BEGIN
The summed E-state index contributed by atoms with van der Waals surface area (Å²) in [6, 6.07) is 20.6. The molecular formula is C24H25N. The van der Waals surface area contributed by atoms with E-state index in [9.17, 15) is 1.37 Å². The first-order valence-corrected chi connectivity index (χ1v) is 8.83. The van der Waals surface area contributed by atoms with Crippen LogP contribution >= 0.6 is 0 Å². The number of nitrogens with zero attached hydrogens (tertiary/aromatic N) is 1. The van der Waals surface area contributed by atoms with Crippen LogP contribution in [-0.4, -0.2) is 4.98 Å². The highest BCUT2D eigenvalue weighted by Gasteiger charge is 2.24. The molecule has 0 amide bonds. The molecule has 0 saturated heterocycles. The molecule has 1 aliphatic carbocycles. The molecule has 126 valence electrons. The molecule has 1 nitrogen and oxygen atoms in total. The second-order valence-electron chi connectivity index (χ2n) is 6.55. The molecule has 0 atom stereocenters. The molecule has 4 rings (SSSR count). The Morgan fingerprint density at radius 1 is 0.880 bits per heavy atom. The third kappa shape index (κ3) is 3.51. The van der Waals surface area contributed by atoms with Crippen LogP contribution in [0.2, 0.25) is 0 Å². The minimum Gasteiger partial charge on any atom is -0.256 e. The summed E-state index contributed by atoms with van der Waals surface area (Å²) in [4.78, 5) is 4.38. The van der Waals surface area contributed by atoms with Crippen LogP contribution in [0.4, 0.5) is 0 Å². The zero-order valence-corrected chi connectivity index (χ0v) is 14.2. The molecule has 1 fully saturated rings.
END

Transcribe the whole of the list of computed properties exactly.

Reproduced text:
The summed E-state index contributed by atoms with van der Waals surface area (Å²) in [6, 6.07) is 20.6. The molecular formula is C24H25N. The van der Waals surface area contributed by atoms with E-state index in [9.17, 15) is 1.37 Å². The first-order valence-corrected chi connectivity index (χ1v) is 8.83. The van der Waals surface area contributed by atoms with Crippen LogP contribution >= 0.6 is 0 Å². The number of nitrogens with zero attached hydrogens (tertiary/aromatic N) is 1. The van der Waals surface area contributed by atoms with Crippen LogP contribution in [-0.4, -0.2) is 4.98 Å². The highest BCUT2D eigenvalue weighted by Gasteiger charge is 2.24. The molecule has 0 amide bonds. The molecule has 0 saturated heterocycles. The molecule has 1 aliphatic carbocycles. The molecule has 126 valence electrons. The molecule has 1 nitrogen and oxygen atoms in total. The second-order valence-electron chi connectivity index (χ2n) is 6.55. The molecule has 0 atom stereocenters. The molecule has 4 rings (SSSR count). The Morgan fingerprint density at radius 1 is 0.880 bits per heavy atom. The third kappa shape index (κ3) is 3.51. The van der Waals surface area contributed by atoms with Crippen LogP contribution in [0.2, 0.25) is 0 Å². The minimum Gasteiger partial charge on any atom is -0.256 e. The summed E-state index contributed by atoms with van der Waals surface area (Å²) in [4.78, 5) is 4.38. The van der Waals surface area contributed by atoms with Crippen LogP contribution in [0.4, 0.5) is 0 Å². The zero-order valence-corrected chi connectivity index (χ0v) is 14.2. The molecule has 1 fully saturated rings.